“Guys came in and we took it personally,” Peterson said. “We started off fast. We had energy on both sides of the ball. Special teams made some big plays to keep the energy flowing. We came out and played with a purpose. We had a game plan, Coach Zimmer and Coach (Norv) Turner, those guys put it together for us and we were able to execute it.”
For a year of tumult that saw Peterson suspended and his loss of face in the community was something that fans were divided on. But of all the things that went well for A.P. on Sunday, it was perhaps the ovation during the introduction of the offense that was the most impressive – a standing ovation and loud chants of “A.P.! A.P.!”
“It felt good,” Peterson said. “You can see as I ran through the tunnel, the energy that you see as I was running, that came from the fans. Just that warm welcome, it felt good to be back home.”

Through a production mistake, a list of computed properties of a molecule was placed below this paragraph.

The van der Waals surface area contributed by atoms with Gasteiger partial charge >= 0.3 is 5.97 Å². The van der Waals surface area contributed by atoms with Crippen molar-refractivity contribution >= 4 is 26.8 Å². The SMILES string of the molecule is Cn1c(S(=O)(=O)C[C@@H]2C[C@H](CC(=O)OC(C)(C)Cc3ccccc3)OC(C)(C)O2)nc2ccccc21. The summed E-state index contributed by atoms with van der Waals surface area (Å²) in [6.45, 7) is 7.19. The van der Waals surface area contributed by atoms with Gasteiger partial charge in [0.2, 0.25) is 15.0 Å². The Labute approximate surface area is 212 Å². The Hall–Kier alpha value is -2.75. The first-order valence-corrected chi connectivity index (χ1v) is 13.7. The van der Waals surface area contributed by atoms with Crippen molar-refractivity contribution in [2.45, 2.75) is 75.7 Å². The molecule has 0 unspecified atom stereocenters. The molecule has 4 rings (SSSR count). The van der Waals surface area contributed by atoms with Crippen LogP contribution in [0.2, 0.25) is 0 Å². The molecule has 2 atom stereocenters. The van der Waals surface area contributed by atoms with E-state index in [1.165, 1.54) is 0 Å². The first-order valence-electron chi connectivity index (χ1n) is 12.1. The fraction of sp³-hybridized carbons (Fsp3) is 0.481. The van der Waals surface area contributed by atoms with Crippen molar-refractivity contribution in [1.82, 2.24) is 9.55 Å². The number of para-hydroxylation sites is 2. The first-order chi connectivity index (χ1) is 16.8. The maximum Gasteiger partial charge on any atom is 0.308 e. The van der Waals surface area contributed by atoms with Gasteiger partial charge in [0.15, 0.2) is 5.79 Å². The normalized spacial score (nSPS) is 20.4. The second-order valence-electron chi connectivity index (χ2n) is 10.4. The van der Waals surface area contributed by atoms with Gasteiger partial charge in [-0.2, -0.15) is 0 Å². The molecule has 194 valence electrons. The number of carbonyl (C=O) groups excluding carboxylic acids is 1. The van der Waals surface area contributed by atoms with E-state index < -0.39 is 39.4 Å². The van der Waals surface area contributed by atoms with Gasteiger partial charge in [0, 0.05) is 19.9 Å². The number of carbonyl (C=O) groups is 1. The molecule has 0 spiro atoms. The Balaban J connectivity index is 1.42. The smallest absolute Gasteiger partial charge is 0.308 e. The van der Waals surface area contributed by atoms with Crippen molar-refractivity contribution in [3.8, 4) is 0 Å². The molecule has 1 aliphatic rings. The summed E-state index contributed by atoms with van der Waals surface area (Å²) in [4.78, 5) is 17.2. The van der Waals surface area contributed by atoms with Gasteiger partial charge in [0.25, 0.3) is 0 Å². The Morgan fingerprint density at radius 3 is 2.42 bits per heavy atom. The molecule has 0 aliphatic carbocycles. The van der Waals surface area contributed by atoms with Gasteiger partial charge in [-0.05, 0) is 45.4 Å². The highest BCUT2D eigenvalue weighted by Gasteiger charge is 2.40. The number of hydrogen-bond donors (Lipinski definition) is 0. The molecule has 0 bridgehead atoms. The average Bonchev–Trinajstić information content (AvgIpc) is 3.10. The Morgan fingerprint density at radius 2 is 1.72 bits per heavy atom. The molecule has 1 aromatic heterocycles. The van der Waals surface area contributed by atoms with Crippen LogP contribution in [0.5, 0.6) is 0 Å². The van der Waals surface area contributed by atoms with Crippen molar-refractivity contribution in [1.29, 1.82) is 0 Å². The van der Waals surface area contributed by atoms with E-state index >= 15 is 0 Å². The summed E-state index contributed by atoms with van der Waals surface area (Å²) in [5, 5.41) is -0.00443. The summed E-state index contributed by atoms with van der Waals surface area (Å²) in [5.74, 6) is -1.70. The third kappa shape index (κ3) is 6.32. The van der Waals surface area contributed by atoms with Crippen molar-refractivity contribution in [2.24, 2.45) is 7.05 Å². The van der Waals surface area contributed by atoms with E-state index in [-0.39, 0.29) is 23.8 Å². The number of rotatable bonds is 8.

It’s been a couple months short of two years since the home fans have seen Peterson, but he reminded them what they’ve been missing and that there will many more memories to come in the future now that he’s back in the fold.
- The Vikings defense was oppressive against the run Sunday. Detroit had only 38 yards rushing on 16 attempts and the leading rusher was quarterback Matthew Stafford, who isn’t known for being a scrambler. The Lions running backs combined to run 12 times for 18 yards.
- The Lions ran more plays, but it was extremely lopsided on the pass-run mix. The Lions ran 70 plays – 54 passes and 16 runs, which included four scrambles by Stafford that were designed to be runs. The Vikings ran 61 plays – 42 runs and 19 passes.
- Teddy Bridgewater didn’t throw much but was extremely efficient, completing 14 of 18 passes for 153 yards and a touchdown, finishing with a passer rating of 120.6.
- The Lions didn’t go away from their bread and butter receiver Sunday. The Vikings mixed up coverages on Calvin Johnson. He was targeted 17 times and caught 10 passes, but didn’t have any explosive plays. His 10 receptions netted just 83 yards with a long of 18.